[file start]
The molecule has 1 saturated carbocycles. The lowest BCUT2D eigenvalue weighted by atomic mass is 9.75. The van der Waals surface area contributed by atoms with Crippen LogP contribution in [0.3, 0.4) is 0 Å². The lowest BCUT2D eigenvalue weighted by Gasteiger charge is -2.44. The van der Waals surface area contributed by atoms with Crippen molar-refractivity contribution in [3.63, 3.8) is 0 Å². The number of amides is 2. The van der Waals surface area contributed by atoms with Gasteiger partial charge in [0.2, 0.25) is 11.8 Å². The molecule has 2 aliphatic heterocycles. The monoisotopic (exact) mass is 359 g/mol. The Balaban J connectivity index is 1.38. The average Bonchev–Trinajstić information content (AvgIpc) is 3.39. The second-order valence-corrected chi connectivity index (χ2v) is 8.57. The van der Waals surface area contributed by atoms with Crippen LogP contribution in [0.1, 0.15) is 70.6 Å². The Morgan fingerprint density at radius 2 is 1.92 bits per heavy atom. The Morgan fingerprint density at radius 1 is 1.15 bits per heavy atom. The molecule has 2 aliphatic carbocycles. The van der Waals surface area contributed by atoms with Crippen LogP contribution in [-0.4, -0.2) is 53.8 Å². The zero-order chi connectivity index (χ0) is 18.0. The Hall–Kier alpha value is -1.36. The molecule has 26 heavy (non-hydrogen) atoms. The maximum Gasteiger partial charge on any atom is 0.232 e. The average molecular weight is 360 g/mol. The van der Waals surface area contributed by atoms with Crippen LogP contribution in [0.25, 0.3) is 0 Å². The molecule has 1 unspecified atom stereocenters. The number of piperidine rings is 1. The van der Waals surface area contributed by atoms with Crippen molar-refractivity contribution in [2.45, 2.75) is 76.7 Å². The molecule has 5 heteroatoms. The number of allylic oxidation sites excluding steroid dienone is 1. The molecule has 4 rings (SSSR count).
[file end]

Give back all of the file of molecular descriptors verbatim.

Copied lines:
The molecule has 1 saturated carbocycles. The lowest BCUT2D eigenvalue weighted by atomic mass is 9.75. The van der Waals surface area contributed by atoms with Crippen LogP contribution in [0.3, 0.4) is 0 Å². The lowest BCUT2D eigenvalue weighted by Gasteiger charge is -2.44. The van der Waals surface area contributed by atoms with Crippen molar-refractivity contribution in [3.63, 3.8) is 0 Å². The number of amides is 2. The van der Waals surface area contributed by atoms with Gasteiger partial charge in [0.2, 0.25) is 11.8 Å². The molecule has 2 aliphatic heterocycles. The monoisotopic (exact) mass is 359 g/mol. The Balaban J connectivity index is 1.38. The average Bonchev–Trinajstić information content (AvgIpc) is 3.39. The second-order valence-corrected chi connectivity index (χ2v) is 8.57. The van der Waals surface area contributed by atoms with Crippen LogP contribution in [0.1, 0.15) is 70.6 Å². The Morgan fingerprint density at radius 2 is 1.92 bits per heavy atom. The Morgan fingerprint density at radius 1 is 1.15 bits per heavy atom. The molecule has 2 aliphatic carbocycles. The van der Waals surface area contributed by atoms with Crippen LogP contribution in [-0.4, -0.2) is 53.8 Å². The zero-order chi connectivity index (χ0) is 18.0. The Hall–Kier alpha value is -1.36. The molecule has 26 heavy (non-hydrogen) atoms. The maximum Gasteiger partial charge on any atom is 0.232 e. The average molecular weight is 360 g/mol. The van der Waals surface area contributed by atoms with Crippen LogP contribution in [0.25, 0.3) is 0 Å². The molecule has 1 unspecified atom stereocenters. The number of piperidine rings is 1. The van der Waals surface area contributed by atoms with Crippen molar-refractivity contribution in [2.45, 2.75) is 76.7 Å². The molecule has 5 heteroatoms. The number of allylic oxidation sites excluding steroid dienone is 1. The molecule has 4 rings (SSSR count).